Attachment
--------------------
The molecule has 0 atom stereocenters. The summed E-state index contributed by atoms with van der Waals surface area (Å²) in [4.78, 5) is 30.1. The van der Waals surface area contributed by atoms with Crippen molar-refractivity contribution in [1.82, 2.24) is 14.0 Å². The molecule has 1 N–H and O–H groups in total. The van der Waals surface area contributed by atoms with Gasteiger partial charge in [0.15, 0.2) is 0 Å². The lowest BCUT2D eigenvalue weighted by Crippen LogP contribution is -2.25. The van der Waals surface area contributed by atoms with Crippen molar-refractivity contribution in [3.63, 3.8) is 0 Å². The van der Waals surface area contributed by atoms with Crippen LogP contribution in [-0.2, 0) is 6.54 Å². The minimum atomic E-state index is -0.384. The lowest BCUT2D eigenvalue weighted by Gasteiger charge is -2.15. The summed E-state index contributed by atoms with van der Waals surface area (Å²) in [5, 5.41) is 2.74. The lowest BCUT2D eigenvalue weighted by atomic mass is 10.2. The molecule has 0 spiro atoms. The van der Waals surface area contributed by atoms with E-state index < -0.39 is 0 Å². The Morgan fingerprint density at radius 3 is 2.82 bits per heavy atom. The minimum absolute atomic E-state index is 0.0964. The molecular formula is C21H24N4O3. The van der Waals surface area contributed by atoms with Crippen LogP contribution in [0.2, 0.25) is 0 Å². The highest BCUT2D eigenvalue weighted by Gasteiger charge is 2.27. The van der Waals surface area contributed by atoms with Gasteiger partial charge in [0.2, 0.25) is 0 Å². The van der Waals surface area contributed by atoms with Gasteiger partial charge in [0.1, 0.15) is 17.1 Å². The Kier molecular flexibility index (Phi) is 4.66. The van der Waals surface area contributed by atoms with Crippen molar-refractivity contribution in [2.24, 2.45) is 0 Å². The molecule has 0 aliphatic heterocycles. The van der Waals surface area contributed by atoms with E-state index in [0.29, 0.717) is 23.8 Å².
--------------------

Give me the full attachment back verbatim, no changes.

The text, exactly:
The molecule has 0 atom stereocenters. The summed E-state index contributed by atoms with van der Waals surface area (Å²) in [4.78, 5) is 30.1. The van der Waals surface area contributed by atoms with Crippen molar-refractivity contribution in [1.82, 2.24) is 14.0 Å². The molecule has 1 N–H and O–H groups in total. The van der Waals surface area contributed by atoms with Gasteiger partial charge in [0.15, 0.2) is 0 Å². The lowest BCUT2D eigenvalue weighted by Crippen LogP contribution is -2.25. The van der Waals surface area contributed by atoms with Crippen molar-refractivity contribution in [3.63, 3.8) is 0 Å². The van der Waals surface area contributed by atoms with Crippen LogP contribution in [-0.2, 0) is 6.54 Å². The minimum atomic E-state index is -0.384. The lowest BCUT2D eigenvalue weighted by Gasteiger charge is -2.15. The summed E-state index contributed by atoms with van der Waals surface area (Å²) in [5, 5.41) is 2.74. The lowest BCUT2D eigenvalue weighted by atomic mass is 10.2. The molecule has 0 spiro atoms. The van der Waals surface area contributed by atoms with E-state index < -0.39 is 0 Å². The Morgan fingerprint density at radius 3 is 2.82 bits per heavy atom. The minimum absolute atomic E-state index is 0.0964. The molecular formula is C21H24N4O3. The van der Waals surface area contributed by atoms with Crippen LogP contribution in [0.2, 0.25) is 0 Å². The highest BCUT2D eigenvalue weighted by Gasteiger charge is 2.27. The van der Waals surface area contributed by atoms with Gasteiger partial charge in [0.2, 0.25) is 0 Å². The van der Waals surface area contributed by atoms with Gasteiger partial charge in [0.1, 0.15) is 17.1 Å². The Kier molecular flexibility index (Phi) is 4.66. The van der Waals surface area contributed by atoms with Crippen molar-refractivity contribution in [2.24, 2.45) is 0 Å². The molecule has 0 aliphatic heterocycles. The van der Waals surface area contributed by atoms with E-state index in [0.29, 0.717) is 23.8 Å².